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Books and Scrolls

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A sneak peak of how Books and Scrolls get handled in the RQC!

MAGIC BOOKS AND SCROLLS
Mechanically, a book typically adds +1D4x5% to one or more skills. Some might also provide knowledge in one or more sorcerous Runes or Techniques and even provide knowledge of specific sorcery skills. A few special books can even raise a characteristic modifier or increase a characteristic. These books should be the object of quests in their own right.

Give thought to their actual physical appearance, the proper bonuses (esp with Ian’s entries), who’d want it and where you might buy/sell it.

Glorious Reascent of Yelm: Composed in the First Age, this text is a mythic cosmology and kings list of the Yelmic religion. It takes three seasons to study. With a successful Read Firespeech, it adds +20% to the reader’s Yelm Lore, +10% to Dara Happan Customs, and +5% to Celestial Lore.

The Roads and Graves of the Makers: This text lists the first seven Sartarite kings, their main deeds, the roads they built, and where their graves are. There are many variations of this (often simply called “The Sartar Dynasty”).
This text takes a hour to study and with a successful Read Theyalan it adds +5% to the reader’s Sartar Homeland Lore.

The Orange Book or Theogony: This collection of God Learner texts from the Mythical Synthesis Movement is allegedly based on the Blue and Brown Books of Zzabur. It details the origins of the cosmos and the Runes, includes a series of genealogies of the different gods, arranged by elemental Rune, and describes the major events of the Gods War.
This book consists of 84 orange-coloured sheets of vellum and takes three seasons to study. With a successful Read Theyalan roll it adds +15% to the reader’s base Cult Lore skill and +5% to the reader’s Magic modifier. Upon a successful INT+POW roll on a D100, the reader achieves intellectual mastery of the Summon Technique as per page 384 of the RuneQuest rules. Most versions of this book include 1D3 sorcery spells. The book is thought to be protected by a dangerous curse.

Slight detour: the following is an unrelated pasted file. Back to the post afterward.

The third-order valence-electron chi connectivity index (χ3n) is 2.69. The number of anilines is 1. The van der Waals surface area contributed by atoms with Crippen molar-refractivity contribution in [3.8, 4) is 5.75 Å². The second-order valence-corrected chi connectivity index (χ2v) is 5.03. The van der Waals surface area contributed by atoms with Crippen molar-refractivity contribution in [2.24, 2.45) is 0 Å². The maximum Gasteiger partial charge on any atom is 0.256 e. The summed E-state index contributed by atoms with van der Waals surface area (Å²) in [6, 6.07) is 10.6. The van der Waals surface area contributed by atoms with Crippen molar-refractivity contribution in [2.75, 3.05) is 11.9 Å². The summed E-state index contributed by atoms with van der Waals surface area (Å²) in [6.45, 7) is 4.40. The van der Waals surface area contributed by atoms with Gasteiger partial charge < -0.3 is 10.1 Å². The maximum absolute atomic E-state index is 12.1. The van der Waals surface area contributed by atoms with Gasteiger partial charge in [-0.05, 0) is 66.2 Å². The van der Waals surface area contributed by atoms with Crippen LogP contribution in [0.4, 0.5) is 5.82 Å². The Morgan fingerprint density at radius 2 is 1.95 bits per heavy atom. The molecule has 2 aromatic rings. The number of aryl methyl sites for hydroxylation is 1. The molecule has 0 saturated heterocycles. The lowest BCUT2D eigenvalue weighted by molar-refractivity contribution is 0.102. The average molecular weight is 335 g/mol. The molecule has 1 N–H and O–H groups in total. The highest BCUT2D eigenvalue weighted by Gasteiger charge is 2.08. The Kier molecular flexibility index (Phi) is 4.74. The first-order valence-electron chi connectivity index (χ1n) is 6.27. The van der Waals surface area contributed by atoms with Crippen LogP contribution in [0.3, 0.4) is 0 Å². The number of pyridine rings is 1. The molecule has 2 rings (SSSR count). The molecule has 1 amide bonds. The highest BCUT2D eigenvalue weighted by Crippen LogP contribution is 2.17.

Songs of the House of Sartar: This epic poem is based on oral tradition and details deeds and tragedies of the House of Sartar prior to the Lunar invasion of 1602. It is intended to be read aloud and was likely composed by a poet and only later recorded and refined by a Lhankor Mhy sage.
The poem consists of 2400 stanzas divided into nine books. It takes about three hours to listen to the entire poem. With a successful Read Theyalan roll, it adds +10% to the reader’s Heortling Customs and +5% to their Sartar Homeland roll. If the reader succeeds with a Sing roll while reading the poem, those who listen to the full poem and succeed with a Speak Heortling get the same bonus.

Six Chapters on Sword Fighting: This combat manual is thought to date back to the Second Age and is commonly attributed to Li Phanquan. The text takes a season to study and with a successful Read Theyalan skill roll it adds +10% to the reader’s Sword skill.